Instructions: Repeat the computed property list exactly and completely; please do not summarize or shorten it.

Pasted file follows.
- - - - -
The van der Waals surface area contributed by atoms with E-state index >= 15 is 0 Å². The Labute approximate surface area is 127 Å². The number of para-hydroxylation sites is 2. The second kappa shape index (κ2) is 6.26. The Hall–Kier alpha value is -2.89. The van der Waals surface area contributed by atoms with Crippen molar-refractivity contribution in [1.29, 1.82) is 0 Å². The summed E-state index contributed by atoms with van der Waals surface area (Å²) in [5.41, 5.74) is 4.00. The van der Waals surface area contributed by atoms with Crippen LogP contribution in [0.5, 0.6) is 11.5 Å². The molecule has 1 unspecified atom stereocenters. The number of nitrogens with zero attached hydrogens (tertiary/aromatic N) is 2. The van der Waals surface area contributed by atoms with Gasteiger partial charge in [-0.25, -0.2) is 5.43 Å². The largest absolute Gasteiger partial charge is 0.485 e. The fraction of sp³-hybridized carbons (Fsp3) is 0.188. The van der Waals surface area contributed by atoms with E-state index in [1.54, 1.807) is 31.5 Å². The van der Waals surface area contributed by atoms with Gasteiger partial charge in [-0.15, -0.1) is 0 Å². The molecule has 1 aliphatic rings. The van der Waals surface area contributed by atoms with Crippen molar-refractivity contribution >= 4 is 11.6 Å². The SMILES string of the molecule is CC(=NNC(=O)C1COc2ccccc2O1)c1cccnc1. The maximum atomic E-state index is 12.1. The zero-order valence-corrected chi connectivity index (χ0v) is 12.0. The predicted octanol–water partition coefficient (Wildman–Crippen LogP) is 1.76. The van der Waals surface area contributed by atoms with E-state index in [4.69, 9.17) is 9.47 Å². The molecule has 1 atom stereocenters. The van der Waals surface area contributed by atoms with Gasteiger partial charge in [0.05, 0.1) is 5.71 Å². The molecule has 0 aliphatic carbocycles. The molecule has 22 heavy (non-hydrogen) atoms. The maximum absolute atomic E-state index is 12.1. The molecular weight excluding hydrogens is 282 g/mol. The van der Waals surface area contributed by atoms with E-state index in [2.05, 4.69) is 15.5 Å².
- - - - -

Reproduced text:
The van der Waals surface area contributed by atoms with E-state index >= 15 is 0 Å². The Labute approximate surface area is 127 Å². The number of para-hydroxylation sites is 2. The second kappa shape index (κ2) is 6.26. The Hall–Kier alpha value is -2.89. The van der Waals surface area contributed by atoms with Crippen molar-refractivity contribution in [1.29, 1.82) is 0 Å². The summed E-state index contributed by atoms with van der Waals surface area (Å²) in [5.41, 5.74) is 4.00. The van der Waals surface area contributed by atoms with Crippen LogP contribution in [0.5, 0.6) is 11.5 Å². The molecule has 1 unspecified atom stereocenters. The number of nitrogens with zero attached hydrogens (tertiary/aromatic N) is 2. The van der Waals surface area contributed by atoms with Gasteiger partial charge in [-0.25, -0.2) is 5.43 Å². The largest absolute Gasteiger partial charge is 0.485 e. The fraction of sp³-hybridized carbons (Fsp3) is 0.188. The van der Waals surface area contributed by atoms with E-state index in [1.54, 1.807) is 31.5 Å². The van der Waals surface area contributed by atoms with Gasteiger partial charge in [-0.15, -0.1) is 0 Å². The molecule has 1 aliphatic rings. The van der Waals surface area contributed by atoms with Crippen molar-refractivity contribution >= 4 is 11.6 Å². The SMILES string of the molecule is CC(=NNC(=O)C1COc2ccccc2O1)c1cccnc1. The maximum atomic E-state index is 12.1. The zero-order valence-corrected chi connectivity index (χ0v) is 12.0. The predicted octanol–water partition coefficient (Wildman–Crippen LogP) is 1.76. The van der Waals surface area contributed by atoms with E-state index in [4.69, 9.17) is 9.47 Å². The molecule has 1 atom stereocenters. The van der Waals surface area contributed by atoms with Gasteiger partial charge in [0.05, 0.1) is 5.71 Å². The molecule has 0 aliphatic carbocycles. The molecule has 22 heavy (non-hydrogen) atoms. The maximum absolute atomic E-state index is 12.1. The molecular weight excluding hydrogens is 282 g/mol. The van der Waals surface area contributed by atoms with E-state index in [2.05, 4.69) is 15.5 Å².